This five-year old, approximately 350-member gym has a solid core set of 50 WODs per week, split between mixed-ability sessions and more hardcore routines for those who like to enter inta-gym competitions; a free introductory class (Sun 1:15pm; reservations required, e-mail firstname.lastname@example.org); and the six-lesson Foundations program ($250). But there’s much more: Snag a spot in the popular eight-week strength cycle (two or three sessions/wk $400–$600, due in two installments) to pump lots and lots of iron, or recuperate at an Active Recovery Class (Tue 6pm, Sat 11am; free, nonmembers $15), an hour of stretching and mobility work to loosen tight muscles. The gym also runs two CSA programs with upstate farms (one arable, one livestock) and offers one-on-one nutrition planning with trainer and former chef Chris Fox (first one hour session $90, follow-up 30-minutes sessions $55). Really, though, we just want to join their socials, which include movie nights at the gym (free White Russians were served during The Big Lebowski) and charity benefits—like the December home-brewed beer tasting that raised money for Sandy relief. crossfitsouthbrooklyn.com. Monthly membership $175–$230, single class $25.
Reebok CrossFit Fifth Ave
This spiffy new kid on the block opened in mid-August as part of the bi-level concept store FitHub and is the only sports-brand-affiliated CrossFit box in the five boroughs. The trendy, lime-green-accented space is, at 10,000 feet, larger than most CrossFit centers in the city and decked out with the usual pull-up rigs, weights, rings, and kettle and medicine balls, but it adds sleds, battling ropes, and strongman and farmers logs to the mix of things you will come to despise. Unlike most NYC gyms, free taster classes are part of the three-session 101 intro course all new CrossFitters must complete, while experienced practitioners can join a Workout of the Day instead. Drop by 15 minutes before a class (Mon 8am, 8:30pm; Sat 10am) to get started. 802-858-4283, reebokcrossfit5thave.com. Monthly membership $200–$300, registration fee $250, class packages available.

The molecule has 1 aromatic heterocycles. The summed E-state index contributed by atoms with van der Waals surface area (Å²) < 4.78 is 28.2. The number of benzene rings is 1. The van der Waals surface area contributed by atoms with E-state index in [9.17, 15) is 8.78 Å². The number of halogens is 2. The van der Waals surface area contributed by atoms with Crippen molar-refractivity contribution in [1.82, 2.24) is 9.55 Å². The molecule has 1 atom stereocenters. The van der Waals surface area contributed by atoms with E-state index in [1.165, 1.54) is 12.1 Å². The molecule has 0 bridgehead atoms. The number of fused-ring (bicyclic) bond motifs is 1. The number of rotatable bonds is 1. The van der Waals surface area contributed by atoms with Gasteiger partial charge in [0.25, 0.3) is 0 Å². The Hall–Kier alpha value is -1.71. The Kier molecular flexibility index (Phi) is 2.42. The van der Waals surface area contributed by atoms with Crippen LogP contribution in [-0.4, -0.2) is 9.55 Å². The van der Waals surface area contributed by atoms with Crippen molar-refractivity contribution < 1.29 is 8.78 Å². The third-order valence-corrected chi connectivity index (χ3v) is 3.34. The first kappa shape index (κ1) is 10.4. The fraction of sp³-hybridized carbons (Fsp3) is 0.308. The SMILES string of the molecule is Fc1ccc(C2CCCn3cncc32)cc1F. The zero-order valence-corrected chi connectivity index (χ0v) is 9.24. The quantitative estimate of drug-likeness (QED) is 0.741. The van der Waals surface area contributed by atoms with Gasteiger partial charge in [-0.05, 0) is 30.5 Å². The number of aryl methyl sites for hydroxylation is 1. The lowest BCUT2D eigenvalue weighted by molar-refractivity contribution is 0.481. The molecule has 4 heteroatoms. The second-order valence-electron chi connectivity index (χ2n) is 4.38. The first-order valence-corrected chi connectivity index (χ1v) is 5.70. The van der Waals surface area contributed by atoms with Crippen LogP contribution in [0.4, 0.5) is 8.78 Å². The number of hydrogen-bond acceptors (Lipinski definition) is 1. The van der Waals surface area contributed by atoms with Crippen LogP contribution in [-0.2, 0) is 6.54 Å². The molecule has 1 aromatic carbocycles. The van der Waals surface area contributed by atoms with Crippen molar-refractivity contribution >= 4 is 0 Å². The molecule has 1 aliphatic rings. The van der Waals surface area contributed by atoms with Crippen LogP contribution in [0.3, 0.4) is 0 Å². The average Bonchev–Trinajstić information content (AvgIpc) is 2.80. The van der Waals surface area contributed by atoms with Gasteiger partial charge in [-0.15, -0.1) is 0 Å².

The pain: CrossFit may have a fearsome reputation, but thankfully the unitiated get to take baby steps (literally—we walked while squatting). That’s not to say the beginner class I took was easy: I was feeling the burn, then heard “and that’s the end of the warm-up.” We practiced the constituent elements of the ring dip, maintaining balance on the rings for five seconds (hard) then doing two sets of ten floor dips (also hard). And then came the mini workout: eight minutes of alternating between burpees (from standing: squat, kick your legs back, push-up, legs in, jump in the air, repeat, lose the will to live) and rowing. After ten burpees, the strength in my shoulders decided it didn’t have to take this and left—to compensate, I improvised an ugly-looking rolling maneuver to get up. I did that 32 more times. Still, the camaraderie was cool: Reaching for the water I had left on top of the lockers was agony, but I lifted my arm to high-five my partner.
The gain: “Whatever kind of muscle [you] want to see an improvement in, CrossFit will get you those results faster than any other training style, because it combines both cardiovascular and weight-training elements. It’s fast, fun and effective. [The competitive element] does help to motivate people. You see your buddies [and go], ‘Hey, I’m going to get a better score than you.’ To get that one last point you’ll push yourself to levels you never thought possible. None of these workouts are fun while you’re doing them. They all suck. And everyone is experiencing the same level of suck. You see each other succeed, fail, grow and, inevitably, you become a family. You find CrossFit all you ever talk about anymore. Most of my closest friends are CrossFitters and that's because CrossFit is where I spend most of my time. It is kind of like a cult [Laughs].”—Jessica Pamanian, trainer at CrossFit Queens